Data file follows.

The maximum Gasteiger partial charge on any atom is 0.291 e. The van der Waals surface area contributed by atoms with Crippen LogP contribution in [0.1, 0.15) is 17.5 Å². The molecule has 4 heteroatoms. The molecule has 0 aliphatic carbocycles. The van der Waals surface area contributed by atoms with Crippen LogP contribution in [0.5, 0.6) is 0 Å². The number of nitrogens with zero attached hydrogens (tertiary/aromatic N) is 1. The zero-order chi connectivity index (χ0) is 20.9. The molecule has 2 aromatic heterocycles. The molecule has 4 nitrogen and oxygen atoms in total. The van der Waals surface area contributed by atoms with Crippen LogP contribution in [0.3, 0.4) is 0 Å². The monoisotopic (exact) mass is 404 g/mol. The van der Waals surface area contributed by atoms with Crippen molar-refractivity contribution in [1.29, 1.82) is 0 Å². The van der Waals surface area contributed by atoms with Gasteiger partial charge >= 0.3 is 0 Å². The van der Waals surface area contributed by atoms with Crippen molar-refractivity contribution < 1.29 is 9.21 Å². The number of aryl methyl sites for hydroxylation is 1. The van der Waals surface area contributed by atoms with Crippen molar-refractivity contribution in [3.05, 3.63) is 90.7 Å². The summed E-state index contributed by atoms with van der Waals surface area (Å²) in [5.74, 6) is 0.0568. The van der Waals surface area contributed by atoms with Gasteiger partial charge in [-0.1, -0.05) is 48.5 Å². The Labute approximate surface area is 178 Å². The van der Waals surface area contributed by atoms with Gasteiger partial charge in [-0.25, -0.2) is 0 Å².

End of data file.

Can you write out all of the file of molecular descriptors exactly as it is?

The maximum Gasteiger partial charge on any atom is 0.291 e. The van der Waals surface area contributed by atoms with Crippen LogP contribution in [0.1, 0.15) is 17.5 Å². The molecule has 4 heteroatoms. The molecule has 0 aliphatic carbocycles. The van der Waals surface area contributed by atoms with Crippen LogP contribution in [0.5, 0.6) is 0 Å². The number of nitrogens with zero attached hydrogens (tertiary/aromatic N) is 1. The zero-order chi connectivity index (χ0) is 20.9. The molecule has 2 aromatic heterocycles. The molecule has 4 nitrogen and oxygen atoms in total. The van der Waals surface area contributed by atoms with Crippen LogP contribution in [0.3, 0.4) is 0 Å². The monoisotopic (exact) mass is 404 g/mol. The van der Waals surface area contributed by atoms with Crippen molar-refractivity contribution in [1.29, 1.82) is 0 Å². The van der Waals surface area contributed by atoms with Gasteiger partial charge >= 0.3 is 0 Å². The van der Waals surface area contributed by atoms with Crippen molar-refractivity contribution < 1.29 is 9.21 Å². The number of aryl methyl sites for hydroxylation is 1. The van der Waals surface area contributed by atoms with Crippen molar-refractivity contribution in [3.05, 3.63) is 90.7 Å². The summed E-state index contributed by atoms with van der Waals surface area (Å²) in [5.74, 6) is 0.0568. The van der Waals surface area contributed by atoms with Gasteiger partial charge in [-0.1, -0.05) is 48.5 Å². The Labute approximate surface area is 178 Å². The van der Waals surface area contributed by atoms with Gasteiger partial charge in [-0.25, -0.2) is 0 Å².